Above: How one Sydney blogger reacted to the end of grid girls.
I’ve long considered—I still consider—myself as relatively unscathed in the online harassment space. It’s happened, good lord how it’s happened, but there are women who’ve had it so much worse. Had it more viciously, more regularly, and who seem to have felt it so much more viscerally. My coping strategy is the genuine belief that there’s something severely wrong—psychologically/emotionally/intellectually—with a man who’d contact me just to call me a cunt and wish for my maiming. These missives never feel personal, rather, expose the insecurities and frustrations of the sender. Depending on my mood—and on how much violent content there was—I’ll thank them profusely (read: sarcastically), alternatively, I’ll send them a link to ACORN.gov.au. At this stage, I don’t name and shame: I eschew the muck and the mire and try really hard not to hurt people. Even those who without a shadow of doubt completely bloody deserve it.
Aside from the offensive communiqués sporadically following my media appearances, there have only been two occasions when there’s been an orchestrated onslaught. In 2015 I dared gently criticise Mad Max: Fury Road. Among the responses were wishes for my rape, for my death. This week’s torrent makes me look back on the brevity of the Max Max fiasco and pine a little. Again I’ve learnt the consequences of treading on men and cars.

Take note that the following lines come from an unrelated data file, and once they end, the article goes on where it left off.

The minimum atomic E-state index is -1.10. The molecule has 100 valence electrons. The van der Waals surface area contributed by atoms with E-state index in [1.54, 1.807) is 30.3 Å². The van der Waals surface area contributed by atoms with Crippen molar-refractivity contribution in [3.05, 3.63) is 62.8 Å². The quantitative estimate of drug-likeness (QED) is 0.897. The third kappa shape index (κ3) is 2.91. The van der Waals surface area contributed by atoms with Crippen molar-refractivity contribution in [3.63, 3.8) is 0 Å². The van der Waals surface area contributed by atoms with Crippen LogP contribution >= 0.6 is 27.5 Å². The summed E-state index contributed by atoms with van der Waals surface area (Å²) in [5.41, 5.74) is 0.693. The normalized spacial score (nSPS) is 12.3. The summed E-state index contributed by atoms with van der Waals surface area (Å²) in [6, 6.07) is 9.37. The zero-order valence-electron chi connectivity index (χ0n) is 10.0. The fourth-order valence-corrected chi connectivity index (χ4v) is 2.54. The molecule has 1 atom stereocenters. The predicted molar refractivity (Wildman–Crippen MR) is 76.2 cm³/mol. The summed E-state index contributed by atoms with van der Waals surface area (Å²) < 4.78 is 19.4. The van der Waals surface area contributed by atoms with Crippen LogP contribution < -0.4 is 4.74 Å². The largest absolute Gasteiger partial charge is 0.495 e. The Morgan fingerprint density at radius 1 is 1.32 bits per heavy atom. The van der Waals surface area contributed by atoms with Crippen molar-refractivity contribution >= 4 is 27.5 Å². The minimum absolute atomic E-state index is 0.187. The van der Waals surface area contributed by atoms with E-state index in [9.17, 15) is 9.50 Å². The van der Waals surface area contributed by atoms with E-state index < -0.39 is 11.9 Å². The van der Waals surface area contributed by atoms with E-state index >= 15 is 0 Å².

Late last month Formula 1 decided to do away with Grid Girls. Judging from the diatribes still hitting my inbox, there seems to be a belief that I, and my fellow Feminazis, have successfully waged a social justice campaign against this integral institution of masculinity. Our scalps were a fistful of Fosters pageant sashes and a pair of hot pants; we’re apparently holding these totems aloft, marching around town in vag-power triumph. Shock horror I don’t wield this kind of power; F1 came to this position without any campaigning by me. Management seemingly just woke up, looked at the calendar and decided that in 2018 Grid Girls no longer fit their brand. (As Formula E discovered 12-months prior, sans hoo-ha). Delving deeper is just a search for a scapegoat.
The momentum of #MeToo and #TimesUp compounded with F1’s necessity to broaden their appeal beyond P-plater revheads undoubtedly necessitated change. To pretend this is a story about political correctness run amok grossly misunderstands economics, modernity, and one again cheaply paints feminists as killjoys.
Following the F1 decision, I was asked to give commentary to channels 7, 9 and Radio Melbourne. To me, abolishing the Grid Girls was a good, if predictable decision: it’s 2018 and women being reduced to decorating men’s sport is an anachronism. And no, I wouldn’t be surprised if other sports start questioning the sense of cheerleaders. Sum total of my comments. I’d never previously put an ounce of thought into the Grid Girls, and aside from thinking of them as a relic from a time long passed—and, if pushed, as a metonym for continuing gender disparity—I don’t view F1’s decision as some amazing feminist victory: F1’s decision just reflects the Zeitgeist.